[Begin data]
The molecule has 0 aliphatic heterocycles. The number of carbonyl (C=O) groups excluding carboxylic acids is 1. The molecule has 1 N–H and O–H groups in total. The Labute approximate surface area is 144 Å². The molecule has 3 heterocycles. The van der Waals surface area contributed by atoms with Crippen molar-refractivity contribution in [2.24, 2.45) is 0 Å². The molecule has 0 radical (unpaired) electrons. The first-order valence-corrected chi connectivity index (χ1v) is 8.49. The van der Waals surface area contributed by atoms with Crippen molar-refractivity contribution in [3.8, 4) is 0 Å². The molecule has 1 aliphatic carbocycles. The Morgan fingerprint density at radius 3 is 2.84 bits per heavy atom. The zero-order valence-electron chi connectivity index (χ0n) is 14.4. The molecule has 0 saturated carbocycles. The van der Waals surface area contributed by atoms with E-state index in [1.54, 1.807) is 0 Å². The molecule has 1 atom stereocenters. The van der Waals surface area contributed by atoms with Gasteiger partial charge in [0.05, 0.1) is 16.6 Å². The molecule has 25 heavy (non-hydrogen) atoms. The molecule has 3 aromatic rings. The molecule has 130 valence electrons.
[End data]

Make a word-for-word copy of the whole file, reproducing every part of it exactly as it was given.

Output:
The molecule has 0 aliphatic heterocycles. The number of carbonyl (C=O) groups excluding carboxylic acids is 1. The molecule has 1 N–H and O–H groups in total. The Labute approximate surface area is 144 Å². The molecule has 3 heterocycles. The van der Waals surface area contributed by atoms with Crippen molar-refractivity contribution in [2.24, 2.45) is 0 Å². The molecule has 0 radical (unpaired) electrons. The first-order valence-corrected chi connectivity index (χ1v) is 8.49. The van der Waals surface area contributed by atoms with Crippen molar-refractivity contribution in [3.8, 4) is 0 Å². The molecule has 1 aliphatic carbocycles. The Morgan fingerprint density at radius 3 is 2.84 bits per heavy atom. The zero-order valence-electron chi connectivity index (χ0n) is 14.4. The molecule has 0 saturated carbocycles. The van der Waals surface area contributed by atoms with E-state index in [1.54, 1.807) is 0 Å². The molecule has 1 atom stereocenters. The van der Waals surface area contributed by atoms with Gasteiger partial charge in [0.05, 0.1) is 16.6 Å². The molecule has 25 heavy (non-hydrogen) atoms. The molecule has 3 aromatic rings. The molecule has 130 valence electrons.